Posters are one of the most vivid and important kinds of public “face” that the urban ag movement presents to the public. I’m giving a workshop @ UCLA this weekend, to members of student food collectives from all over California, discussing this very issue–the public face of urban ag, as seen through its posters. I see posters as the visual equivalent of an apostrophe–the poetic device that in love poems, pop songs and here–in propaganda posters–addresses itself to you, and beseeches you to do something, write yourself into a story. Ideally, a story that involves a dialogue with the person who wrote it.
Much of this research is informed by my work excavating kinds of “rhetorical activism” deployed by writers, designers and politicos in modern Japan to make connections between text and world. It also draws on much recent work by Japanese feminists on the role of woman on the home front during wartime.
Here is one of the posters, dating from 1918, that has long been on my mind. Note the imperative, with exclamation, in the address.
The visual style of Liberty combines tropes of Columbia with the look of Lillian Gish.
Other posters of the day use human figures in their compositions, like this familiar fellow.
Sam is not so closely tied to the act of doing as Liberty is. The headline emphasizes his role in exhorting–he “says,” but does not plant.
The first poster is especially interesting to me because of the complex of icons it uses and cites–tons of neo-classical referents (Athena, Ceres), as well as other national symbols (Marianne). The statuesque nature and draped cloth, though, suggest something more along the lines of Columbia. Her image–the personification of America, just as Marianne personifies France–is likely familiar from movie credits.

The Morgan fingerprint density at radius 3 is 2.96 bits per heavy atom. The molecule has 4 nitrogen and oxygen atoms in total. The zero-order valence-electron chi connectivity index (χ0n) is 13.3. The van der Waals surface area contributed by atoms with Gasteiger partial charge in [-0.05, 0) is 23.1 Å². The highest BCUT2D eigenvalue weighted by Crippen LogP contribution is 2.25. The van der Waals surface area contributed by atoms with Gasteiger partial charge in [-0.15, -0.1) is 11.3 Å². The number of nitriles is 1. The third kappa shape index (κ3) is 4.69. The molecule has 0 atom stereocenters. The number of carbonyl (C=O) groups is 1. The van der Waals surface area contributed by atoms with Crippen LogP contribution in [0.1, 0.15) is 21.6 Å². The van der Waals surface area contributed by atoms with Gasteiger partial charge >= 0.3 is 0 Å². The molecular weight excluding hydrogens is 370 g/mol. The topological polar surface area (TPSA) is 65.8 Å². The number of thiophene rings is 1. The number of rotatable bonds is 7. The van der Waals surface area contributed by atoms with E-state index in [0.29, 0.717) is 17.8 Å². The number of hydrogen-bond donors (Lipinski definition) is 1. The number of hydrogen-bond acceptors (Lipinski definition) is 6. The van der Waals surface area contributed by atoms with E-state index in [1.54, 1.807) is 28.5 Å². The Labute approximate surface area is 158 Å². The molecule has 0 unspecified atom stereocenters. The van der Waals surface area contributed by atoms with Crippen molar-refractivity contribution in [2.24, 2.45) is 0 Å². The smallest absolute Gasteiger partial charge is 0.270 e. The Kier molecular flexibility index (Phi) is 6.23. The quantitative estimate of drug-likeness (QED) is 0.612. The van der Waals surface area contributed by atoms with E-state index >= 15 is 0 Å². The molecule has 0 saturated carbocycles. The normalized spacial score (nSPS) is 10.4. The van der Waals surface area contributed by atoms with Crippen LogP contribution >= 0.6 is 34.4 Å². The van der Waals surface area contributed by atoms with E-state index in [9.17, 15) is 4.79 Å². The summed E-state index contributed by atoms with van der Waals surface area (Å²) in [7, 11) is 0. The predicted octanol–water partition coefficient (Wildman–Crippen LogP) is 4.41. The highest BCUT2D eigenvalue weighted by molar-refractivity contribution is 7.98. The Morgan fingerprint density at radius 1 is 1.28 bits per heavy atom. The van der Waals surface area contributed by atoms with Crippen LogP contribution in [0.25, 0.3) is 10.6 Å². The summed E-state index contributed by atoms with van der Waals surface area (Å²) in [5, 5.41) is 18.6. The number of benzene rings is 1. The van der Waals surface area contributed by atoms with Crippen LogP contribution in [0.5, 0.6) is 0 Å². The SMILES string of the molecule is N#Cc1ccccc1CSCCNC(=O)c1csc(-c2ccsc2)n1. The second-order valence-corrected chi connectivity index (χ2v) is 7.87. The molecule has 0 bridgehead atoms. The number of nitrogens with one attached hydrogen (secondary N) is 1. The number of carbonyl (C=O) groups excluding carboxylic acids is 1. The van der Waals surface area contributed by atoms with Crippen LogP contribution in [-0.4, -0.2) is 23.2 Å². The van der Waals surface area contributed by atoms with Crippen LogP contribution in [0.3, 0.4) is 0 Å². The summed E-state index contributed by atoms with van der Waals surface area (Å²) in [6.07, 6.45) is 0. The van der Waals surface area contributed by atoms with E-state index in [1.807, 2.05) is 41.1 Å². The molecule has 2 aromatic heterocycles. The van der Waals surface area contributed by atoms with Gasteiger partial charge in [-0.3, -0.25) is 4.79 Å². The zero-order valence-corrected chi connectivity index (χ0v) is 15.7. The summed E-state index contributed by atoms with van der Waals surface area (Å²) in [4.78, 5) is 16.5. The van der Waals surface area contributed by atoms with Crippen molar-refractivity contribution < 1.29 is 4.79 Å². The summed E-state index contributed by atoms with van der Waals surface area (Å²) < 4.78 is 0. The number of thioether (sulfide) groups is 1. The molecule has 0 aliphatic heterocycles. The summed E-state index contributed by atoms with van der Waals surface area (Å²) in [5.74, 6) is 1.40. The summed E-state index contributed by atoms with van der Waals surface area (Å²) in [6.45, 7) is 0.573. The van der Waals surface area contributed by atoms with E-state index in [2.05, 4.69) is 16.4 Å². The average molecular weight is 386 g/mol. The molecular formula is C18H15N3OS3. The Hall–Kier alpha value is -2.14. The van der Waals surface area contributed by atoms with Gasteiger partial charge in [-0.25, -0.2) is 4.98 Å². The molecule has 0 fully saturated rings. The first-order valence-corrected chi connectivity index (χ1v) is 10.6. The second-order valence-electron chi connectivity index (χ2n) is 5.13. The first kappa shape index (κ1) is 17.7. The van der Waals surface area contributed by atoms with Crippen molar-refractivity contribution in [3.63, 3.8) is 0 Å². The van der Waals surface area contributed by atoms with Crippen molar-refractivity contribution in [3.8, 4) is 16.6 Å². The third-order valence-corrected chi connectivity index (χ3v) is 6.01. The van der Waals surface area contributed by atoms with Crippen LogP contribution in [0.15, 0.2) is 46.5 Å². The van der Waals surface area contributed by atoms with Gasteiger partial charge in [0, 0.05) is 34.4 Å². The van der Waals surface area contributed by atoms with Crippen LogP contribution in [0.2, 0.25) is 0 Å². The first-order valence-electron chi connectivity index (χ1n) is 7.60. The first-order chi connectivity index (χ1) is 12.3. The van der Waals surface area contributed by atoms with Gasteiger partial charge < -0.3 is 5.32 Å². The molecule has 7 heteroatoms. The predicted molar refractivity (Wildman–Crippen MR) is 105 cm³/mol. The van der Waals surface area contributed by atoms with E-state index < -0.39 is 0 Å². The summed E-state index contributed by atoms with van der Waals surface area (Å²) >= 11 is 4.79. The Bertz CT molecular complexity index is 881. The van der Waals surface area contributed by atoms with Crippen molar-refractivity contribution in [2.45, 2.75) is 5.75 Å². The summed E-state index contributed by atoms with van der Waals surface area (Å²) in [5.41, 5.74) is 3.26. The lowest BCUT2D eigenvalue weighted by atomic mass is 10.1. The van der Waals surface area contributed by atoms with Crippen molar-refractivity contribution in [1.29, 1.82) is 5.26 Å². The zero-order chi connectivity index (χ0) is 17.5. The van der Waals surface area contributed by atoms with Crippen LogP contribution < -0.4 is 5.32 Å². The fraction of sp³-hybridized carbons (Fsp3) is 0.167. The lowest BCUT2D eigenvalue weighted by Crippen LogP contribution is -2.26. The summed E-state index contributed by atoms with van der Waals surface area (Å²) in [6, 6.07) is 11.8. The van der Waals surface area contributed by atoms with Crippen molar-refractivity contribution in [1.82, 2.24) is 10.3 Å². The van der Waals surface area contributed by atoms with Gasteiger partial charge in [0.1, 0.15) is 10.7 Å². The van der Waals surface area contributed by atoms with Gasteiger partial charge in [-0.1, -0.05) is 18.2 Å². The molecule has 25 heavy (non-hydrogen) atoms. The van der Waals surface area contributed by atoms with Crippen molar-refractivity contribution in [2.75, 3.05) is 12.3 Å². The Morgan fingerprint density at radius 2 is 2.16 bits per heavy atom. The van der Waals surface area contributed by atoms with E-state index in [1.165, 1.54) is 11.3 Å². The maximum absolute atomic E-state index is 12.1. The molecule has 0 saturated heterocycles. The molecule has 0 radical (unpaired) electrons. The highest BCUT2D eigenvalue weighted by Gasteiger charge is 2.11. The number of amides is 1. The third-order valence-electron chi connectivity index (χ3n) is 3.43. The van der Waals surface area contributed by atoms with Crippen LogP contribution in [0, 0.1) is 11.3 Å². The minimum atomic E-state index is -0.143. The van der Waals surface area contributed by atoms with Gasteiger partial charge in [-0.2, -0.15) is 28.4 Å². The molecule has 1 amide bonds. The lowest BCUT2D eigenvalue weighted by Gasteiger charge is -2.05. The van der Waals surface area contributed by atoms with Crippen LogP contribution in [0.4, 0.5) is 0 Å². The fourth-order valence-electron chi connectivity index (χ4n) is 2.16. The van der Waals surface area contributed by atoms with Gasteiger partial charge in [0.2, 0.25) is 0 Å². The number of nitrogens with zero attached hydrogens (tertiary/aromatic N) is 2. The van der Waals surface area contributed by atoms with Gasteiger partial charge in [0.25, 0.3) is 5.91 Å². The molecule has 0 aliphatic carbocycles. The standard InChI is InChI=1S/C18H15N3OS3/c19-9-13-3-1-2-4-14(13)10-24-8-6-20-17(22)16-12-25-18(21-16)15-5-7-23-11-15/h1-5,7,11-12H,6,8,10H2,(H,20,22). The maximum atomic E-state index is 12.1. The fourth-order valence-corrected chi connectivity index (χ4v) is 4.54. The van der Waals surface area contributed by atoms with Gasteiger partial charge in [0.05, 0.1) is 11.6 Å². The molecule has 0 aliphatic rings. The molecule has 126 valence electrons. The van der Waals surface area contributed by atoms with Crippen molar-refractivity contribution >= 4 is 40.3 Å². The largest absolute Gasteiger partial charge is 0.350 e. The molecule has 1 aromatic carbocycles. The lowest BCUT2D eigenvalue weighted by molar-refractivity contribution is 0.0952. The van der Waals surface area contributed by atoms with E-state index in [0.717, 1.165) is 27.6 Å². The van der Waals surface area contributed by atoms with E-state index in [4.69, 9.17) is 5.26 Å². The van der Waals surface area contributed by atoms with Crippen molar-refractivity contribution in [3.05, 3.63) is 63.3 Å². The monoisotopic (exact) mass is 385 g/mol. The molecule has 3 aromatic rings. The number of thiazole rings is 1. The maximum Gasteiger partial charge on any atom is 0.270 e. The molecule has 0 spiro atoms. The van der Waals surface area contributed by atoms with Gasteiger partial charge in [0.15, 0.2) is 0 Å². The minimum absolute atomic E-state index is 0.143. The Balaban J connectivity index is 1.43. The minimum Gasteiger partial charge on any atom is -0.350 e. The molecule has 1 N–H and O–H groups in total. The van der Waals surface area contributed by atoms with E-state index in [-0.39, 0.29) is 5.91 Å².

And here is where things get interesting in terms of historiography, and in the way that the poster conjures as well as eclipses a community of roused, participating, planting citizens.
It turns out that the person who brought the classical rhetoric of poetics into dialogue with the contemporary American scene was none other than Phillis Wheatley–the (eventually) freed slave who was the first published African American poet, and a key neo-classical poet in the genre at large. She invented the trope of the Columbiad in a poem she wrote that was an apostrophe to George Washington, in 1775, when the United States were not yet a bona fide nation.
You can read the full text of the poem, “To His Excellency, General Washington,” here. But for now, here are the first two stanzas, with flourishes of militant Athena fortified by heavenly authority:
Celestial choir! enthron’d in realms of light,
Columbia’s scenes of glorious toils I write.
While freedom’s cause her anxious breast alarms,
She flashes dreadful in refulgent arms.
See mother earth her offspring’s fate bemoan,
And nations gaze at scenes before unknown!
See the bright beams of heaven’s revolving light
Involved in sorrows and the veil of night!
The Goddess comes, she moves divinely fair,
Olive and laurel binds Her golden hair:
Wherever shines this native of the skies,
Unnumber’d charms and recent graces rise.
I would like to think about what this kind of claim on the president–an issue very much on time, given Michelle Obama’s symbolic stand on gardening and nutrition–might imply for the kind of public face we see and respond to in urban ag movements today.